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St. Gregory School found new program helps with behavior, learning

Tue, Jul 26, 2016 @ 03:01 PM Posted by Kidsfit Blog Design 0 Comments
Published on Monday, 25 July 2016 17:25 - Written by BETTY WATERS,

Students got the wiggles out and focused more on learning, educators observed.

Discipline problems disappeared and students were more engaged in learning when St. Gregory Cathedral School began using an action-based learning approach to teaching last fall, the principal and teachers now say in looking back on the first year.

Action based learning combines physical activity - movement and exercise - at regular intervals called “brain breaks” with learning in the classroom. It is based on brain science research that reputedly shows a link of movement and physical activity to increased student learning and academic performance.

At St. Gregory, students and teachers alike take varying breaks from lessons to move - every 10 minutes in lower grades where students’ attention span is short or every 30 minutes or 45 minutes in upper grades where students have a longer attention span.

They stand up, sing, dance, clap their hands and hold them in the air, snap their fingers and other things to move around. Then they sit back down ready to learn.

The principal and teachers liked how it went last school year so well they plan to continue the action-based learning program next school year.

“We don’t have discipline problems,” said Becky Chenevert, who initiated action-based learning in all grades in her first year as principal of St. Gregory. “Kids need to move and I think a lot of the discipline problems come from kids not being able to move.”

Allowing them to move is not a distraction, but the learning is maximized because students are more engaged when they return to academics, the principal said.

“I think it increases their engagement in learning activities because they are able to move,” Chenevert said. “I think it helps them psychologically, physically and health wise.”

Test scores are always good at St. Gregory and students did very well this year, Chenevert said. The school always wants to see students make a year’s worth of progress.

“A child entering fourth grade may be working at a fifth grade level, but you want to make sure they make a year’s growth even though they are working at a grade level above,” she said.

As a result of introducing action-based learning at Gregory, she said, “I think students are learning more and our scores are going to go up; I feel certain they will.”

But a three-year study of test scores will be needed to document that students’ learning is improving due to the action-based learning program, Chenevert said.

Already Christie Strong, lead teacher for third- through fifth grades, said she could definitely see a difference in students’ learning and behavior.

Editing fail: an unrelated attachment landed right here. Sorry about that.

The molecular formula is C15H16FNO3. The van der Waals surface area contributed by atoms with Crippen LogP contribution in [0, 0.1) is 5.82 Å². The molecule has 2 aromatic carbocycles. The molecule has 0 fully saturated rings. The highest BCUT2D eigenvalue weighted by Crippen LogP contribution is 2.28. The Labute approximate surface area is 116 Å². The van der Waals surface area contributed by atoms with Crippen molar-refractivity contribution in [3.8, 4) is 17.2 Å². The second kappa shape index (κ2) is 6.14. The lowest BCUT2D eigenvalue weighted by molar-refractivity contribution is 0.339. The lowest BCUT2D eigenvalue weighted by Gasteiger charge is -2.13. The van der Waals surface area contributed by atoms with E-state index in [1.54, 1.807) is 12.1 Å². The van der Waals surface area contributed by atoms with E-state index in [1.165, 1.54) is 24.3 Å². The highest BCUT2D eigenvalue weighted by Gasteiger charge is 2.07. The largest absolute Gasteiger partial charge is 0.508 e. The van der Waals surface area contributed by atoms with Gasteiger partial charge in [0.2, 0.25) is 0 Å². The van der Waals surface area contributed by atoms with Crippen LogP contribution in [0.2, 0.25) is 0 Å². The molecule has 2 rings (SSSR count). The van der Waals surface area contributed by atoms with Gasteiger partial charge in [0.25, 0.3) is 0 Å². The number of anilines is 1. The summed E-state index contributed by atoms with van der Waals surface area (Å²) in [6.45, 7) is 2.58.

“All of us teachers saw a drastic difference in their behavior and in their ability to learn. There was more focus on what we are doing. That always helps as far as learning goes,” Strong said.

Changes in their behavior are “like night and day,” Strong said. When they were starting to get a little noisy or talkative last school year, they would take a “brain break” to get up and move around and then there was silence in the classroom when they returned to studying, she observed.

“Silence means they can listen to you and learn better,” Strong said. “To me, there was a huge correlation between learning and movement. Research shows that getting more oxygen to your brain helps the whole learning process. We visually could see a difference.”

When students’ eyes glaze over or they start looking around, it’s time to get them up and moving because they lose focus if they are seated too long, Strong said.

“Once you get them up and moving, you get fresh little eyes looking at you ready to learn,” she said.

Besides getting up and moving periodically, many students at St. Gregory chose last year to sit on large, freestanding exercise ball. That allowed them to bounce and balance, which works on the core muscles and helps students who have “the wiggles,” Strong said.

St. Gregory plans to expand use of the balls in the upcoming school year and has ordered a new, special kind of chair that has a ball in it for younger students who may have trouble balancing.

Students have the option of sitting at a desk, but most choose to sit on the balls so they can wiggle.

“I noticed it was soothing and calming for kids who suffer from attention deficit hyperactivity disorder,” Strong said, adding they focused on the teacher more.

Students often raised their hand and asked for a “brain break” when they could get up, move about and do exercises.

The St. Gregory teachers were trained last summer in use of action-based learning and will receive more training and an update in August.

As a spinoff to the action-based learning program for students, many St. Gregory teachers and staff members worked on getting in shape last year and entered the school’s “biggest loser contest” similar to the popular TV show.

They were walking the hallways and circling the playground during recess to see who could walk the most number of steps. Moving and exercise are important not just for children but for adults as well, Chenevert said.